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Fundamental Weightlifting Principles

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Some people like to hit a body part really hard once a week; This seems to promote muscle growth for intermediate and advanced lifters, so I recommend it. If I have time, I also do a recovery routine or 'speed training'(2) later in the week. I usually don't have the time, though!

Here's my favorite split, but that doesn't mean it's the best:
    Monday: Chest and Shoulders, including rear delts.
    Wednesday: Arms (including forearms)
    Friday: Back! and rear delts (rotator cuff)
    Saturday: Legs.
I spend about 20 minutes per workout, including the warm-up! That's about all the time I have, and it's all the time you need, unless you're a pro athlete. Some trainers recommend 45 minutes (but no more than an hour).

People split body-part work-outs in many different ways, and there are tons of theories about which one is best. From my experience, eating habits are more important than what you do in the gym. I can't stress that enough.
Don't get distracted by un-important matters. Focus on first things first, then work on the smaller issues if you want to take it to the next level.

Here's a suggestion for advanced bodybuilders and powerlifters:
Don't work two major muscle groups on the same day.
IE: If you're 6'4" 260lbs w/11% body-fat, and you hit legs and back really hard on the same day, you'll gorge those large muscles with blood, and you only have so much to go around: There won't be any blood left for your brain! Seriously; you could pass out. Been there, done that!
It's also physically stressful for two large muscle groups to compete for the resources they need to recover from a workout. Recovery is vitally important! That's when muscle growth happens, so take it seriously.

Focus on one body part for several weeks at a time:

I learned this principle from Lou Ferrigno's book(3), and I couldn't agree with it more! It's more of an advanced technique, but I placed it here to help explain my split routine above. You may notice that I'm hitting rear delts twice a week. That's my area of focus right now.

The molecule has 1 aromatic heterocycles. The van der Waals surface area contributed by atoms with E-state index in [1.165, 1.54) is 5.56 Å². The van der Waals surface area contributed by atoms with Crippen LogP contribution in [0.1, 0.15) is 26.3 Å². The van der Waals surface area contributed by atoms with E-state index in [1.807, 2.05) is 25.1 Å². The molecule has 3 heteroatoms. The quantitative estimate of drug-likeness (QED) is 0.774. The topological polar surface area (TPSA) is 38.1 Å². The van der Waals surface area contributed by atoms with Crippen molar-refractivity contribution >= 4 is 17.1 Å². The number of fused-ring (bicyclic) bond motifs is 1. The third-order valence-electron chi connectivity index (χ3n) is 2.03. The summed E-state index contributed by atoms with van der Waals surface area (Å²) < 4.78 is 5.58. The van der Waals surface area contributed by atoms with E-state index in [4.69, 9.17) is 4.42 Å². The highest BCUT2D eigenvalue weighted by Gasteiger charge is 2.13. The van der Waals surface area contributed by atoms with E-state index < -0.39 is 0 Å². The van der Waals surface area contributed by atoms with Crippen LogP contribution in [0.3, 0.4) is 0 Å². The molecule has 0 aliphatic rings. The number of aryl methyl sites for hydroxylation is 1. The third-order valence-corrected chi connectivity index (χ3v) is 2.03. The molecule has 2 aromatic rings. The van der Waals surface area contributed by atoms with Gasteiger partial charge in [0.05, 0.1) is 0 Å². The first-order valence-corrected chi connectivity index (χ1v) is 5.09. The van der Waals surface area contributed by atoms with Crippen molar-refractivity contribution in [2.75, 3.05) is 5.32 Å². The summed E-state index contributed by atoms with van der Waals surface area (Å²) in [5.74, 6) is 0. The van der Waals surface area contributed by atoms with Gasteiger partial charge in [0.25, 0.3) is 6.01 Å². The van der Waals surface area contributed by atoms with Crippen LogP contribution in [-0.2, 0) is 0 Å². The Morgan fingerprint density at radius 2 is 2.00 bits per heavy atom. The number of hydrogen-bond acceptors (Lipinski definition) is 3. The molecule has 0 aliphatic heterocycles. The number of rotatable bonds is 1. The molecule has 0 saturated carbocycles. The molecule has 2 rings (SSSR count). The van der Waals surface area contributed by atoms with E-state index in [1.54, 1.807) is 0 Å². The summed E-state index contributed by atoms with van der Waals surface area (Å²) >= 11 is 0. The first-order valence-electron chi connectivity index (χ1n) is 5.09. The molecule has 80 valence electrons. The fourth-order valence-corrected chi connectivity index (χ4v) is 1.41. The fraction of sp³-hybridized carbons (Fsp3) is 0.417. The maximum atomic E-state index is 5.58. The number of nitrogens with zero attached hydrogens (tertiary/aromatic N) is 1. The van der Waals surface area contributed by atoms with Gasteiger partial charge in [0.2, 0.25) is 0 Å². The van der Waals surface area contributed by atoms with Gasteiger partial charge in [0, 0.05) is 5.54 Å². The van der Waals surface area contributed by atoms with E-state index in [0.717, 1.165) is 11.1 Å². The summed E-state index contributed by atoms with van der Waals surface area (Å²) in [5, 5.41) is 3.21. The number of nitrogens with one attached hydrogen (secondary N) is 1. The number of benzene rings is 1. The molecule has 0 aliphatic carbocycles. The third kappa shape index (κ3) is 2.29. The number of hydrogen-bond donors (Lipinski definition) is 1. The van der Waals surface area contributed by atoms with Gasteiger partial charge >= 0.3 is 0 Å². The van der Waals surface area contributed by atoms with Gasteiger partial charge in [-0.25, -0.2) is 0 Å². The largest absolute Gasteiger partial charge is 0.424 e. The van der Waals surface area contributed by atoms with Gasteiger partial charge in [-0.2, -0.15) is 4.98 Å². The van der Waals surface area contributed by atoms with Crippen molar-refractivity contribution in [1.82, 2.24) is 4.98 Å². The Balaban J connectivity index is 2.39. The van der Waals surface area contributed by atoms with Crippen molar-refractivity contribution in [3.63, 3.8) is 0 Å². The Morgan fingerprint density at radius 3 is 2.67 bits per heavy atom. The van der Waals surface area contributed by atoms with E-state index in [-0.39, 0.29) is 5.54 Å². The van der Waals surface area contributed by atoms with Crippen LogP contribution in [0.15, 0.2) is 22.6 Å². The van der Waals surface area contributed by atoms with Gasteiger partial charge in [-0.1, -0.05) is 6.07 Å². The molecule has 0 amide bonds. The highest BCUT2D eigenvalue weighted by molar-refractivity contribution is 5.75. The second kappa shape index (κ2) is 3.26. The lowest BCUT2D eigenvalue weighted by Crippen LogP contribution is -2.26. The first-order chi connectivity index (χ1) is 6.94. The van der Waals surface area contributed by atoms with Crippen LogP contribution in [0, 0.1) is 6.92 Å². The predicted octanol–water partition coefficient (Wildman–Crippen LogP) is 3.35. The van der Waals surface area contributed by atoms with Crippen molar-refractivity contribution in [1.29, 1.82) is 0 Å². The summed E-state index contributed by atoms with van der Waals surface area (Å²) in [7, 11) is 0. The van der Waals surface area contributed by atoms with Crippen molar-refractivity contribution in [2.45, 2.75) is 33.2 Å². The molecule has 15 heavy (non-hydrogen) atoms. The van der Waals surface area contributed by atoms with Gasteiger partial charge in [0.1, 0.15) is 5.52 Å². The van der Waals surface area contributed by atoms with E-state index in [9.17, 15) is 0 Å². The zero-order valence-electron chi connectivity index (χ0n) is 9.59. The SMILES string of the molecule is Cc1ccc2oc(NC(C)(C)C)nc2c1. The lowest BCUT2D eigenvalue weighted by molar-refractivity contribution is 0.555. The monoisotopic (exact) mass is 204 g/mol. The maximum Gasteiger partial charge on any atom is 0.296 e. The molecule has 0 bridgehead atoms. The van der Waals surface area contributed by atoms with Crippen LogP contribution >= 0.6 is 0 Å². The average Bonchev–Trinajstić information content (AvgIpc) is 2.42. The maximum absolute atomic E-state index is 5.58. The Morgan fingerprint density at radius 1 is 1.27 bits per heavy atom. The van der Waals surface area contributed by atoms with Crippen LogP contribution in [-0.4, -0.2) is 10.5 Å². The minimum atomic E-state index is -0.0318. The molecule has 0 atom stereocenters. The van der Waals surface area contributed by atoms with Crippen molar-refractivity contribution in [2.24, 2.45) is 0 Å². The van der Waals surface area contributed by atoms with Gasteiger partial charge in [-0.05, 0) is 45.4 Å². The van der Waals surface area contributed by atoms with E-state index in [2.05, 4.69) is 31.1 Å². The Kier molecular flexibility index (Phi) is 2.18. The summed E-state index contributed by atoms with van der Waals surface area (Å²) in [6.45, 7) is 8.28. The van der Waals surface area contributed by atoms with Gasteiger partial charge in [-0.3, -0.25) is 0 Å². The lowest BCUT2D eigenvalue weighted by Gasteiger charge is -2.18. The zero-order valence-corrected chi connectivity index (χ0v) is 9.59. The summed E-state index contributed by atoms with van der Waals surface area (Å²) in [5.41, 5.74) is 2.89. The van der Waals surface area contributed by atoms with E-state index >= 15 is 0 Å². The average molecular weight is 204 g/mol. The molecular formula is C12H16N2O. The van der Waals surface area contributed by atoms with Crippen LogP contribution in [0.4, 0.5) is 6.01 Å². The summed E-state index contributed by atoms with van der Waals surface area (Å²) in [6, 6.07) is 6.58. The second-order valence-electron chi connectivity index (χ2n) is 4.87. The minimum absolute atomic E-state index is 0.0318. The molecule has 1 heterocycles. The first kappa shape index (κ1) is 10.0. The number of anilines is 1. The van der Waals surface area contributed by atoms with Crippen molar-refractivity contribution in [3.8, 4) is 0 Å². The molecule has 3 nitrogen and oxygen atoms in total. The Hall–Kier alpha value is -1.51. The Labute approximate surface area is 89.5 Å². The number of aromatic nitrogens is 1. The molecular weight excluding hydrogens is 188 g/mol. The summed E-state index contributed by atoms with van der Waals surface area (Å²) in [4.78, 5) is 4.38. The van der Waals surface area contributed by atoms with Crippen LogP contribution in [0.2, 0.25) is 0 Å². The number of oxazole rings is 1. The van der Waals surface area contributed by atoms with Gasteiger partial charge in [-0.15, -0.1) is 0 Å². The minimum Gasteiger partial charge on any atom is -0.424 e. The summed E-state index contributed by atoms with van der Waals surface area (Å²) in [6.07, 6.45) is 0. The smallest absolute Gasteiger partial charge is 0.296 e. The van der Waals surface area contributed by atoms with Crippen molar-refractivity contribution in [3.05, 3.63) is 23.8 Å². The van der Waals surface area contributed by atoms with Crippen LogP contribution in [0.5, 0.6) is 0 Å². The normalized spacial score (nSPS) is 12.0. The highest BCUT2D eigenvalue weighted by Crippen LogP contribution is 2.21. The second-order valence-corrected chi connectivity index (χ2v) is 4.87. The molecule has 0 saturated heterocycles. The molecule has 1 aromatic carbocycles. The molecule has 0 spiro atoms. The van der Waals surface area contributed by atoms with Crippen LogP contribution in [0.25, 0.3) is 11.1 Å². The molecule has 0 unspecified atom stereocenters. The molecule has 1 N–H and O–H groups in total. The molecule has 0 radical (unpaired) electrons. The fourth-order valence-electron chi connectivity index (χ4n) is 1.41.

This technique promotes growth in a needed area. IE: A powerlifter might have a weakness that hurts their bench-press total; a dock-worker might have shoulder soreness because his chest is over-developed; or a person could be constantly twisting their ankles because of weak calves.

In theory, you can hit one body part a little harder without becoming over-trained. If you're eating right, that muscle-group will respond.

Maintain good balance to avoid injury:

Make sure your workouts don't consistently focus on one area over another. Don't just focus on your chest and front shoulders, work your back and rear delts as well. If you're successful at building your biceps, but you ignore your triceps, you could end up injuring your tris. One of the most common injuries for runners is a pulled hamstring. This often happens because their muscles become out of balance. Be aware that this can happen, and take steps to avoid it.

This problem arises more often for people who are successful in the gym (and for laborers who perform some type of repetitive motion). If you don't eat right, you won't have much success in the gym, and you won't have to worry about this problem.
Am I getting the point across?
Diet is important if you want to achieve your fitness goals.       : )

Don't work out again if you're still sore!

IE: If you're still sore from last week's back work-out, don't hit your back again! It won't help. Recovery time is important; that's when growth happens!
If you have enough discipline, you can help the growth process by doing a "recovery workout"; otherwise, just rest the muscle group. If your sore from last week's workout, and it's time for the next one, try this:

Simple Recovery Workout:
Do the exact same work-out as last week, but with less weight.
  • Use 50% of the weight you used last week, even for the warm-up.
  • Maintain excellent form.
  • Do the exact same number of sets and reps.
  • Use the same speed of motion as last week; don't jerk the weights around.
  • Rest for the same amount of time between sets.
After a few minutes of a recovery workout, your muscles will likely stop hurting (perhaps for the first time all week). It's important that you don't give in to temptation and start piling on the weight.

Lingering soreness can be a sign that your workout is too intense. Pushing yourself too hard in the gym is a waste of time, so you should scale things back.
If you pay attention, you'll notice the strongest guys in the gym are not the ones who work the hardest. The strongest (drug-free athletes) in the gym are the ones who eat right and work smart. Here's a favorite quote from an elite Powerlifter I talked to at Power Shack in Westerville, Ohio:
"I workout for about 30 minutes, then I sit back and watch everyone else over-train!".

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      "Never give up! Never give up! Never, ever give up!"
      Winston Churchill